It seems like Tesla isn’t going to wait that long for the Model Y, its most popular and important model, at least according to this update from Bloomberg:

The 2024 version of the Model Y will have much more obvious exterior and interior changes than the most-recent update in October, which added a new wheel design and ambient lighting, the people said, declining to elaborate.

The first batch of the newest Model Ys will be made from the second phase of Tesla’s Shanghai facility, which will suspend production for around a week during the New Year holiday for a partial upgrade, one of the people said. More adjustments will have to be made prior to mass production, they added.

A representative for Tesla in China declined to comment.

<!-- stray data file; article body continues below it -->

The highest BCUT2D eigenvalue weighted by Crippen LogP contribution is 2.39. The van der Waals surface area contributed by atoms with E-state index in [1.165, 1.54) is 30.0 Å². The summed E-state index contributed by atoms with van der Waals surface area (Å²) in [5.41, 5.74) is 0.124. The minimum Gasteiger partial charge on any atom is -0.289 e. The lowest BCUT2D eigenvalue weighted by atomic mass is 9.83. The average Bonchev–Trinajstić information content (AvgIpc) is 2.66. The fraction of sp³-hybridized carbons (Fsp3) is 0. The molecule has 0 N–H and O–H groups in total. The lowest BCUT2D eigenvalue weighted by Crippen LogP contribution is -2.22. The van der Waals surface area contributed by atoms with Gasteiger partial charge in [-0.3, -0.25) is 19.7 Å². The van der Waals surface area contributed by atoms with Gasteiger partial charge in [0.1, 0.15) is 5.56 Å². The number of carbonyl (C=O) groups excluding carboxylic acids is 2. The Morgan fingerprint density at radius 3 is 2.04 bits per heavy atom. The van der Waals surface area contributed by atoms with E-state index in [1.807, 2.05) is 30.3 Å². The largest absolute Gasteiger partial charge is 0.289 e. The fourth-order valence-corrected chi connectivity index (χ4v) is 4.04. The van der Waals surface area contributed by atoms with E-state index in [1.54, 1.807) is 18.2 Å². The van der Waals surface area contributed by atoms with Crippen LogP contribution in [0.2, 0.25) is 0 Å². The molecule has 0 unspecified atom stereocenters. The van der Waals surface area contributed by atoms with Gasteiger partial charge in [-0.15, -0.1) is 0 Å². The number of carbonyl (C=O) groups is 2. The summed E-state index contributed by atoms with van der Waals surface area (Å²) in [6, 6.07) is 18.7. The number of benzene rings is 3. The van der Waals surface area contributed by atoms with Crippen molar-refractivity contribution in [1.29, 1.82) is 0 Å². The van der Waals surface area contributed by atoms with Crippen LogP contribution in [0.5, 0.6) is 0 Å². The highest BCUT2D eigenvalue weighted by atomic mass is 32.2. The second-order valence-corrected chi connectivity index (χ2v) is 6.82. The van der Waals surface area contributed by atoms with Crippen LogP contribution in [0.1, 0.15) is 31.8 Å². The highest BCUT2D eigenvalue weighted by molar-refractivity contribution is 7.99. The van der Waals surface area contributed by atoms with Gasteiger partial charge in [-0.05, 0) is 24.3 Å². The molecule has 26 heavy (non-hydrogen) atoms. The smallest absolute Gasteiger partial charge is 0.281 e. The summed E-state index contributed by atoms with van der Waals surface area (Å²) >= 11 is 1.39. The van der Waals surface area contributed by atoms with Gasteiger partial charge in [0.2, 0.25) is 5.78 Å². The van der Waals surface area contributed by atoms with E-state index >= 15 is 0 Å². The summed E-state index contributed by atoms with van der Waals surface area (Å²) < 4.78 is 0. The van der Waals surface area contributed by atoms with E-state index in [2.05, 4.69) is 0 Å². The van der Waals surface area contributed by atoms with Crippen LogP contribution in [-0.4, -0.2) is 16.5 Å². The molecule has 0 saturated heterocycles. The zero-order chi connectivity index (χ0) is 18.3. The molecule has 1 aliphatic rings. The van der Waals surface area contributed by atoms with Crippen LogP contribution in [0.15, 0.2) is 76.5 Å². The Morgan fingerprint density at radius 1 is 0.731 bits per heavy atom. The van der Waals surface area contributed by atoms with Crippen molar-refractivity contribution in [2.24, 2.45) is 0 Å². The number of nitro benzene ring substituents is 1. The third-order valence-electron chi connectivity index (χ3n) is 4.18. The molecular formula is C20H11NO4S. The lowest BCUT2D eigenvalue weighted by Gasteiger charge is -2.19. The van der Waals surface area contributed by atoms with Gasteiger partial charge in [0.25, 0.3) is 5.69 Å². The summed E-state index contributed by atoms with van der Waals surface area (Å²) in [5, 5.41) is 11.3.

The “more obvious exterior and interior changes” bit is interesting, as the design has stayed quite similar for its three-year run, though perhaps it’ll just follow the design tweaks of the Model 3. Also is the fact that this change is starting in China, where Tesla faces a ton of competition. Will that company get the design first and then the rest of the world has to wait for it to trick down? It’s not clear.

All this comes as Tesla is about to record another strong fourth quarter, albeit probably not strong enough to overcome demand issues in the United States and the increased cost of borrowing money according to Reuters.

Tesla likely delivered 1.82 million vehicles globally in 2023, up 37% from 2022, with about 473,000 units in the fourth quarter, according to 14 analysts polled by LSEG.

In January, Musk said that Tesla has the potential to achieve 2 million deliveries this year, if there was no “freaking force majeure”. But as recently as October, he warned that higher borrowing costs were pressuring demand.

Can the Cybertruck and revised models push Tesla to 2 million in 2024?

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I want to say one word to you. Just one word: Gallium

99.99% Fine Gallium Isolated On White Background